Adjust When Necessary

Blacephalon-GX - Lost Thunder 52This is something that I personally strive towards every day in this game and I hope you will too. Last year I became known as the guy who played Blacephalon-GX (Lost Thunder 52) for the entire season. Well, that isn’t entirely wrong, I did play it in Standard from São Paulo all the way until Madison. In that time I was able to make Top Eight at an International Championships, win a Special Event, and win a Regional Championships. With Blacephalon-GX (Lost Thunder 52) continuously thriving as a deck, you might ask why I have stopped playing that deck so far this season? The only answer is that it is in a worse position than other decks in the format. I can guarantee that I would play Mewtwo & Mew-GX (Unified Minds 71) if there was another Standard major event before the release of Cosmic Eclipse. It is currently the best performing deck and I can’t deny that I should have played it for Knoxville. Going forward, I will use my expertise to better choose decks and to adjust my thoughts if I hit a brick wall. To some, they may view my 365 Championship Points as a lot, but I am hungry for more. If anything, I am disappointed in myself that I have not been able to acquire more Championship Points so far, but all that means is that I need to adjust my focus going forward. We are about to experience two Expanded events, Richmond and Portland, and that means I need to find the best deck. After talking to my good friend Daniel Altavilla (@daxptcg), he told me that it would be a great idea for me to put down my matchups into a spreadsheet across all of the best decks in a given format. After that, weight the average win / loss ratio for the expected metagame, and blend the results to give each deck a score. The better the win rate, the better the deck is for an event. After running some data, I can confidently say I am considering decks that weren’t a consideration before and making progress as a player. While data entry might not be the best way for every player to choose a deck, it is something that makes me excited to play Pokémon and keeps my passion burning. Another way for my passion to burn is for me to create goals for myself.

Become Driven by Goals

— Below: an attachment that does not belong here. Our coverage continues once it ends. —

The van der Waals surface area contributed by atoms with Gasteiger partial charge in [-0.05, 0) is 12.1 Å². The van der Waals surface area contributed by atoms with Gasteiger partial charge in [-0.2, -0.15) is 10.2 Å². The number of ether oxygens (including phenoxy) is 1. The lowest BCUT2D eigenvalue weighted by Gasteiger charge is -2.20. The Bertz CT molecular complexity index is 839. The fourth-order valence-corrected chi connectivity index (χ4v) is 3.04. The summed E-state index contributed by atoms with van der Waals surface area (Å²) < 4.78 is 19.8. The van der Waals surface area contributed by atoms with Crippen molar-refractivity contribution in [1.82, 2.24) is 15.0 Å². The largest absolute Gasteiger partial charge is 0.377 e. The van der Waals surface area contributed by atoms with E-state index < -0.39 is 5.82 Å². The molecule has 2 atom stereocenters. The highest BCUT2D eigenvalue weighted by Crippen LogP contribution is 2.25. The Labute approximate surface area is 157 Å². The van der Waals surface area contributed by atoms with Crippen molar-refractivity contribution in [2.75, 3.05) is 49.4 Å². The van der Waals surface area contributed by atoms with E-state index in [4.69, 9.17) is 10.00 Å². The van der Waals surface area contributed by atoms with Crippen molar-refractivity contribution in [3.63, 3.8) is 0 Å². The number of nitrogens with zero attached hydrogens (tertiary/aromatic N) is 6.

Dedenne-GX - Unbroken Bonds 137Goals in Pokémon can become challenging, confusing, and out right depressing for some players. A common trend in this game is for players to post their goals in various Social Media groups and for their friends to post some ridiculous goals. I have seen goals range from winning a League Cup to making Top Eight at an International Championships. To someone who has done both, I can clearly say that I can’t determine how I did either. Well, that’s not entirely true, I have some brief thoughts on this subject. For local events, I examine my metagame, pick a deck that can succeed in the best of one format, play test as much as possible, and to never let my guard down. If you are in an event and your opponent plays a Dedenne-GX (Unbroken Bonds 57) under your Power Plant (Unbroken Bonds 183), you can’t let them take it back. You both tested for this event, travelled to get to this event, acquired cards for this event, and paid for your entry. They made a mistake. It’s not the end of the world for them, but they need to realize that they were in control and lost it. I have seemingly drifted off tangent, but I’m gonna pull this all together. Goals should be more spiritual in nature or measurable in general. You should have goals to become more kind, have better posture, finish the Pokemon TCG Online ladder, or to collect all of the Full Art non-GX Pokémon from Cosmic Eclipse. You should have goals to test with your friend group for an hour each day, attend a Regional Championships, and to become more confident as a player. As soon as you wrap yourself up in superficial goals that you can’t control, you are already negatively affecting your chances of growing as a player. It can be a tough journey to become the best, but whatever you want to do in this game, make sure it makes sense. 

About the Writer

Zach LesageZach Lesage
Zach Lesage is a contributing writer for As a Toronto local, he has been playing the Pokémon TCG since 2005 and currently plays the game as his full time profession. With multiple Champion titles to his name, such as 2019 Collinsville Regionals and 2019 Mexico City Special Event, he certainly has a passion for success. Outside of the game, he travels the world and enjoys high fashion - particular Off-White. You can find him at most big events, and can follow him on Twitter @zlesagepokemon.